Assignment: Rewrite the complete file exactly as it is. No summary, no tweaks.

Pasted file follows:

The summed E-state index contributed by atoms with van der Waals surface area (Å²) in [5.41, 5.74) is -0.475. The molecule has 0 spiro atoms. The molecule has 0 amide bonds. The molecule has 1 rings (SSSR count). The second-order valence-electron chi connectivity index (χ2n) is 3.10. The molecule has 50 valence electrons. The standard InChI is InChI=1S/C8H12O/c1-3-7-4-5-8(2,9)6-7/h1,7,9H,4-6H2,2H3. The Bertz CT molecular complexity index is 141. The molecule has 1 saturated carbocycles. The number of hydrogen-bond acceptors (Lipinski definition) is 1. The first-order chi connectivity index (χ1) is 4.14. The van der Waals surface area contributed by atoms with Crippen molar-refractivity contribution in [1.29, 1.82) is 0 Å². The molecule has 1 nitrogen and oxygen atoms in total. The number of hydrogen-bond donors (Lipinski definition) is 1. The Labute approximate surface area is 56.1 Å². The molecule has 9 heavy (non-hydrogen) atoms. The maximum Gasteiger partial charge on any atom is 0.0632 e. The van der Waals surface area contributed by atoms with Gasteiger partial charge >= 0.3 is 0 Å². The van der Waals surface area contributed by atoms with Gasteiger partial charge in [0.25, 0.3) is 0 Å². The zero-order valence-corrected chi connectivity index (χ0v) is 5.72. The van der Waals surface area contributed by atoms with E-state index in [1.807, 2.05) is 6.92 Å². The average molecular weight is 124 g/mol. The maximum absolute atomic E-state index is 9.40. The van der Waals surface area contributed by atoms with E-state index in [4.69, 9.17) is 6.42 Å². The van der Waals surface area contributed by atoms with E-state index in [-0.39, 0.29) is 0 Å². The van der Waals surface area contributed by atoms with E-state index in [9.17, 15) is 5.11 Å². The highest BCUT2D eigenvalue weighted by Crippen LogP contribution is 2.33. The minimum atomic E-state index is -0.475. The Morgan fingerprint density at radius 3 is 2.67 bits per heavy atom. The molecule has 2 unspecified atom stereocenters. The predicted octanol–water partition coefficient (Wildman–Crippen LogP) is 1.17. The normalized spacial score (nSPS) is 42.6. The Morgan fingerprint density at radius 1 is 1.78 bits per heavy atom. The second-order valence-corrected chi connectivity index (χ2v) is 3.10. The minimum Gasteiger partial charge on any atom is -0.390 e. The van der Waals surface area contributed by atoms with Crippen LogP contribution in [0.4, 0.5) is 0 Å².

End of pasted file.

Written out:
The summed E-state index contributed by atoms with van der Waals surface area (Å²) in [5.41, 5.74) is -0.475. The molecule has 0 spiro atoms. The molecule has 0 amide bonds. The molecule has 1 rings (SSSR count). The second-order valence-electron chi connectivity index (χ2n) is 3.10. The molecule has 50 valence electrons. The standard InChI is InChI=1S/C8H12O/c1-3-7-4-5-8(2,9)6-7/h1,7,9H,4-6H2,2H3. The Bertz CT molecular complexity index is 141. The molecule has 1 saturated carbocycles. The number of hydrogen-bond acceptors (Lipinski definition) is 1. The first-order chi connectivity index (χ1) is 4.14. The van der Waals surface area contributed by atoms with Crippen molar-refractivity contribution in [1.29, 1.82) is 0 Å². The molecule has 1 nitrogen and oxygen atoms in total. The number of hydrogen-bond donors (Lipinski definition) is 1. The Labute approximate surface area is 56.1 Å². The molecule has 9 heavy (non-hydrogen) atoms. The maximum Gasteiger partial charge on any atom is 0.0632 e. The van der Waals surface area contributed by atoms with Gasteiger partial charge >= 0.3 is 0 Å². The van der Waals surface area contributed by atoms with Gasteiger partial charge in [0.25, 0.3) is 0 Å². The zero-order valence-corrected chi connectivity index (χ0v) is 5.72. The van der Waals surface area contributed by atoms with E-state index in [1.807, 2.05) is 6.92 Å². The average molecular weight is 124 g/mol. The maximum absolute atomic E-state index is 9.40. The van der Waals surface area contributed by atoms with E-state index in [4.69, 9.17) is 6.42 Å². The van der Waals surface area contributed by atoms with E-state index in [-0.39, 0.29) is 0 Å². The van der Waals surface area contributed by atoms with E-state index in [9.17, 15) is 5.11 Å². The highest BCUT2D eigenvalue weighted by Crippen LogP contribution is 2.33. The minimum atomic E-state index is -0.475. The Morgan fingerprint density at radius 3 is 2.67 bits per heavy atom. The molecule has 2 unspecified atom stereocenters. The predicted octanol–water partition coefficient (Wildman–Crippen LogP) is 1.17. The normalized spacial score (nSPS) is 42.6. The Morgan fingerprint density at radius 1 is 1.78 bits per heavy atom. The second-order valence-corrected chi connectivity index (χ2v) is 3.10. The minimum Gasteiger partial charge on any atom is -0.390 e. The van der Waals surface area contributed by atoms with Crippen LogP contribution in [0.4, 0.5) is 0 Å².